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Skating Expenses

How much does skating cost? Like many activities, that depends on how intensively you get involved. The following is a summary of costs that skaters may encounter as their training advances. Although this list is intended to provide an idea of the more significant expenses skaters may incur, please realize that it is not comprehensive. While some Club members may never require all of the services listed, other skaters may elect to make investments beyond those mentioned here.

Skates: All skaters need to own at least one pair of well-fitting ice skates. (See Skates and Skating Attire for more information.) Rental skates simply don't provide the support and blade quality necessary for serious skating. It is always wise to consult your pro (coach) about whether to buy new or used skates, as well as where to buy them. 

Skate Sharpening: Skate blades need to be sharpened regularly; the frequency depends upon how much time the skater spends on the ice. Skate sharpening is available at a variety of locations in the Bay Area, including Snoopy's Home Ice. Ask your pro for advice on how often and where your skates should be sharpened.

Skating Attire: To be comfortable (and safe!), skaters absolutely must wear appropriate clothing for practice ice. In addition, skaters who elect to participate in competitions and/or shows usually need special costumes. (See Skates and Skating Attire for more information.)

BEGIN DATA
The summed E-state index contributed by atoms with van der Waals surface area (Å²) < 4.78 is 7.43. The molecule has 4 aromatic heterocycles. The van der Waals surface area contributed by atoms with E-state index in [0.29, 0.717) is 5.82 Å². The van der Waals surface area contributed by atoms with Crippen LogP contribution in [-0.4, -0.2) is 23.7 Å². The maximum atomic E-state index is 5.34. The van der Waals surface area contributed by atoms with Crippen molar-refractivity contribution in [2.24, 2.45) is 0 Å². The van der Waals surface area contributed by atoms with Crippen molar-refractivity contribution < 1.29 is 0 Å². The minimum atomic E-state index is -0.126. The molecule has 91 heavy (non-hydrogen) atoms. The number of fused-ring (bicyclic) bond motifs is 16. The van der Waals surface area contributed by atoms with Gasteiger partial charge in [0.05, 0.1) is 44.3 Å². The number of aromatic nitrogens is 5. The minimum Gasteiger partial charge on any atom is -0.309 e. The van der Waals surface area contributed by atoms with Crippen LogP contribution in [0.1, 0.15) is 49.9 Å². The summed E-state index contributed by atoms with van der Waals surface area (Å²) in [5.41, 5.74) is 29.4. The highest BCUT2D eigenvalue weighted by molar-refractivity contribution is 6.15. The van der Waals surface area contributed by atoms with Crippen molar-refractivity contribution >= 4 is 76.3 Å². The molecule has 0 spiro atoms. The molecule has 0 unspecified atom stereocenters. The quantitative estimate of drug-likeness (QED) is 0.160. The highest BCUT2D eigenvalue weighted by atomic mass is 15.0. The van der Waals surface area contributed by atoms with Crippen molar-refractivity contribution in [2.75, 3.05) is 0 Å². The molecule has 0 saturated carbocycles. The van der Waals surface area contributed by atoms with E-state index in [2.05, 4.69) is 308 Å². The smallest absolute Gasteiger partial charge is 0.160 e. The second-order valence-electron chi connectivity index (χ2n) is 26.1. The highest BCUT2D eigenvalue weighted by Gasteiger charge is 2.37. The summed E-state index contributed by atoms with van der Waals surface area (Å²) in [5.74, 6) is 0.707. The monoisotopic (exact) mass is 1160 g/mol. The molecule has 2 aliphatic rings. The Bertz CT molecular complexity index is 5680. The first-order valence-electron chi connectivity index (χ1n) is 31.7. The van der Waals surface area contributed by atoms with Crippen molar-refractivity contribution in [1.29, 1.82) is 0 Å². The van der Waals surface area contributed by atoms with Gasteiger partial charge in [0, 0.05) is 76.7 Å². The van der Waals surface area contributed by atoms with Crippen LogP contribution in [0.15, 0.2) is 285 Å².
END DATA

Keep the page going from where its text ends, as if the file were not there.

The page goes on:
Professional Coach: Each pro charges by the hour, and it is your responsibility as a skater or parent to pay your pro directly.

Ice Time: Every time skaters take the ice, they essentially rent ice time from Snoopy's Home Ice. In freestyle sessions, for example, fees reflect the fact that the number of skaters on the ice is limited, allowing skaters to work on advanced skills without the distractions of crowding and recreational beginners. Check with the arena secretary for current rate information. Your expense will depend on how many sessions you skate.

Testing Fees: Each skater must pay a fee upon submitting his or her registration for an upcoming test. This fee helps to offset testing costs, such as rental of ice time and judges' reimbursement for transportation. Rates vary according to the kind of test taken. (See Testing for more information.) You will also be billed by your pro for the time he or she spends with your skater at the test (usually equivalent to fifteen minutes to one hour of lesson time). 

Competition Fees: Every competition charges an entry fee, and these vary widely. In addition to the entry fee, you will be responsible for reimbursing your pro for the time he or she spends with your skater at the event. A pro's lodging and transportation expenses will normally be divided equally among the skaters he or she is taking to the competition. Of course, you will incur travel expenses as well, including lodging and transportation, if the competition is out of town. Skaters may also sign up for practice ice at the competition rink for an additional fee.

Music: Music is an essential component to the success of any program. Pros devote a great deal of time off the ice to cutting music for best effect while adhering to competition time limitations. All pros charge a fee for such program editing and recording services. The fee will depend on the number and length of the programs the skater will perform.

Extra Lessons: When it gets close to test or competition time, your pro may recommend extra lessons. This involves additional lesson fees, as well as possible expenses for extra ice time.

Off-Ice Training: Many skaters who test and/or compete find that off-ice training helps them to be successful. This may include, for example, such disciplines as ballet and other forms of dance, strength training, conditioning, flexibility training, Pilates, and plyometrics. The costs for these types of training vary, depending on the source and frequency of instruction.

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updated 10/20/2003